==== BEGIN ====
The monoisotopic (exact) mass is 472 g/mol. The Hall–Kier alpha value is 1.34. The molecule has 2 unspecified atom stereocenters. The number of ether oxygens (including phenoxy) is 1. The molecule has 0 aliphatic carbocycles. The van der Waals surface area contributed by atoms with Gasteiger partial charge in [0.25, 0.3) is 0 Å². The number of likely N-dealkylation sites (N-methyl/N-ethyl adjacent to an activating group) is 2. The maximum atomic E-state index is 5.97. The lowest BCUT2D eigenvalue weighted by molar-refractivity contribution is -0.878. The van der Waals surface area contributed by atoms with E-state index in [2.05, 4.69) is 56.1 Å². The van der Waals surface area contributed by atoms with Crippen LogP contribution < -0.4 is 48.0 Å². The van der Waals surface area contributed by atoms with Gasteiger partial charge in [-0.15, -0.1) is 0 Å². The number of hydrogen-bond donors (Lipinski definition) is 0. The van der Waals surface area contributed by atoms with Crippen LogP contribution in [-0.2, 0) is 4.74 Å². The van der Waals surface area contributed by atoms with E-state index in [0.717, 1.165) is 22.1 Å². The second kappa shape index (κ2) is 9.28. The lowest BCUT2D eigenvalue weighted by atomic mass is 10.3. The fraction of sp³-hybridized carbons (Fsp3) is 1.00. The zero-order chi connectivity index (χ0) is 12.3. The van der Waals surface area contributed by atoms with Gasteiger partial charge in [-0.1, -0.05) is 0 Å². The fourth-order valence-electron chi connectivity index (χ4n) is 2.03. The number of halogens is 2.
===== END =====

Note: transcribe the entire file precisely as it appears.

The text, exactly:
The monoisotopic (exact) mass is 472 g/mol. The Hall–Kier alpha value is 1.34. The molecule has 2 unspecified atom stereocenters. The number of ether oxygens (including phenoxy) is 1. The molecule has 0 aliphatic carbocycles. The van der Waals surface area contributed by atoms with Gasteiger partial charge in [0.25, 0.3) is 0 Å². The number of likely N-dealkylation sites (N-methyl/N-ethyl adjacent to an activating group) is 2. The maximum atomic E-state index is 5.97. The lowest BCUT2D eigenvalue weighted by molar-refractivity contribution is -0.878. The van der Waals surface area contributed by atoms with E-state index in [2.05, 4.69) is 56.1 Å². The van der Waals surface area contributed by atoms with Crippen LogP contribution < -0.4 is 48.0 Å². The van der Waals surface area contributed by atoms with Gasteiger partial charge in [-0.15, -0.1) is 0 Å². The number of hydrogen-bond donors (Lipinski definition) is 0. The van der Waals surface area contributed by atoms with Crippen LogP contribution in [-0.2, 0) is 4.74 Å². The van der Waals surface area contributed by atoms with E-state index in [0.717, 1.165) is 22.1 Å². The second kappa shape index (κ2) is 9.28. The lowest BCUT2D eigenvalue weighted by atomic mass is 10.3. The fraction of sp³-hybridized carbons (Fsp3) is 1.00. The zero-order chi connectivity index (χ0) is 12.3. The van der Waals surface area contributed by atoms with Gasteiger partial charge in [-0.1, -0.05) is 0 Å². The fourth-order valence-electron chi connectivity index (χ4n) is 2.03. The number of halogens is 2.